As mentioned earlier, Spanish adjectives usually have a singular form and a plural form. The rules are exactly the same as those used to form the plural of nouns. To illustrate this, for a sentence like “She is a pretty model”, we would say “Ella es una modelo hermosa”, but for several models we have to say “Ellas son modelos hermosas”. Note that all words, including the subject pronoun and the verb SER, change so that there is a Spanish noun-adjective correspondence and the sentence makes sense. Nationality adjectives ending in -o, e.g. chino, argentino follow the same patterns as in the table above. Some nationality adjectives end with a consonant, e.g. galés, español and alemán, and follow a slightly different pattern: adjectives can precede or after nouns, or they can be used with verbs such as ser (“to be”) to describe nouns. But (with the exception of immutable adjectives), they will always correspond to the nouns they describe both in number and gender. Most adjectives ending in a consonant do not change according to gender, but change for the number, just like adjectives that end in -e. Take a look at this unusual preview board with Spanish adjective endings now! We will start this lesson with a video that explains the basic rules for using Spanish adjectives. The person in the video only speaks Spanish, but you can also enable the subtitles (cc) below to translate into English or check the script.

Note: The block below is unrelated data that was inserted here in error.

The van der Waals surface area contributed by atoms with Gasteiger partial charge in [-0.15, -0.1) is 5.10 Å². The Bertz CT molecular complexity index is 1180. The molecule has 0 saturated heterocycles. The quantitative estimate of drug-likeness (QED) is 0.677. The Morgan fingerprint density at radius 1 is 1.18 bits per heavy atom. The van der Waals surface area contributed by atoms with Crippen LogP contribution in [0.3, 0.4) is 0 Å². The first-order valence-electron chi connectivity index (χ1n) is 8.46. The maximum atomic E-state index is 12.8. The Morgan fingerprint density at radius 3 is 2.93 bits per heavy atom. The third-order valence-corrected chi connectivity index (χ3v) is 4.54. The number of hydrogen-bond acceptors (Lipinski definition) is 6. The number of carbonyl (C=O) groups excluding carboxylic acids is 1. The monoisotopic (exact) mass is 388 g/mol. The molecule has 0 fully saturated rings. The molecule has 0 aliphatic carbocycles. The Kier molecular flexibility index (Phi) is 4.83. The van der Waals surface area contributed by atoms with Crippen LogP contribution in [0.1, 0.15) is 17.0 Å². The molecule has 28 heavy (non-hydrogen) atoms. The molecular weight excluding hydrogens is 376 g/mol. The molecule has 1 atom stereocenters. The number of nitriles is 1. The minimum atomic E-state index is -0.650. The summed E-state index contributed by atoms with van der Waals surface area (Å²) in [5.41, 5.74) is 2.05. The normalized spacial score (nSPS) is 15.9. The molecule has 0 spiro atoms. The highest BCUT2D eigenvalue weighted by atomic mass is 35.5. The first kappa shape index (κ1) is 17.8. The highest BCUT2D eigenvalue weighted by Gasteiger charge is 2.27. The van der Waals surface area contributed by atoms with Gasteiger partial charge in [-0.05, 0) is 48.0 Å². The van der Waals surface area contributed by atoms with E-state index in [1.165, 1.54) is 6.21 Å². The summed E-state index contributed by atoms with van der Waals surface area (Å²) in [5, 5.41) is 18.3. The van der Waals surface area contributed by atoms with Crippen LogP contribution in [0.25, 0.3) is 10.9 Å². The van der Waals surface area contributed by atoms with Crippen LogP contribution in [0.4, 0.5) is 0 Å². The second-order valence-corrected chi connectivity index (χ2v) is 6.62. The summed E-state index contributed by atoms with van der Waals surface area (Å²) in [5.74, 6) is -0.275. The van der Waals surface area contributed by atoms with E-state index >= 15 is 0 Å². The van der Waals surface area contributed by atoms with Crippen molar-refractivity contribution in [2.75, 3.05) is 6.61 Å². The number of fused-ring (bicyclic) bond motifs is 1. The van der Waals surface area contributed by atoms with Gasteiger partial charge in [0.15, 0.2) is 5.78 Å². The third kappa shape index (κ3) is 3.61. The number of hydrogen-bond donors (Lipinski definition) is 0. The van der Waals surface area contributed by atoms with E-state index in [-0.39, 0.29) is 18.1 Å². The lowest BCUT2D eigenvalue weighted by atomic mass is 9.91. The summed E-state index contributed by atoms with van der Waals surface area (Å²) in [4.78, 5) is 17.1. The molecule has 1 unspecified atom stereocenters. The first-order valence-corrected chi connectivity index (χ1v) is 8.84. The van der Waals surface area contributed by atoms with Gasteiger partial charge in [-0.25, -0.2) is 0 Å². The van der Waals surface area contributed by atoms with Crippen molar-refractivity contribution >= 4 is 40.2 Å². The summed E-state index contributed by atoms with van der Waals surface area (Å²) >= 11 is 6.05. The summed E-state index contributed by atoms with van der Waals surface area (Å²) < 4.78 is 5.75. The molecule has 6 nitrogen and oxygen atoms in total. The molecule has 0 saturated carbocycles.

This video contains some examples and notes that will be very useful to learn more about how Spanish adjectives work in the language. Making a masculine adjective feminine is even easier. Just follow these steps: Some Spanish adjectives used to describe male and female nouns are: Amable (type), Difícil (difficult), Fácil (easy), Flexible, Paciente (patient), Verde (green). In addition, most numbers, with the exception of number one, that change to UN when used before a male noun, and to UNA before a female noun, e.B. “Un amigo” and “Una amiga” In Spanish, adjectives must match the noun (or pronoun) they describe in gender and number. This means that if the noun describing an adjective is feminine, the adjective must be feminine, and if the same noun is also plural, the adjective will also be feminine AND plural. It is possible to make some masculine adjectives feminine by adding -A at the end when the words end with a consonant, but not in all cases, for example “Trabajador/Trabajadora” (right) and “Popular/Populara” (false). Most nationalities also change gender, including some that end with consonants such as “español->española”.

Most adjectives must match the gender with the noun they change. When we describe a masculine noun as “Amigo”, we must also use a masculine adjective as “Honesto”. Just like nouns, Spanish masculine adjectives usually end with the -O vowel like “Bonito” and “Creativo”, e.B. “El niño es bonito y gordo”. In addition, some words ending in -R are also considered masculine adjectives. An explanation of how to use adjectives and agreement in Spanish There are a few adjectives known as immutable adjectives that do not change in their form. .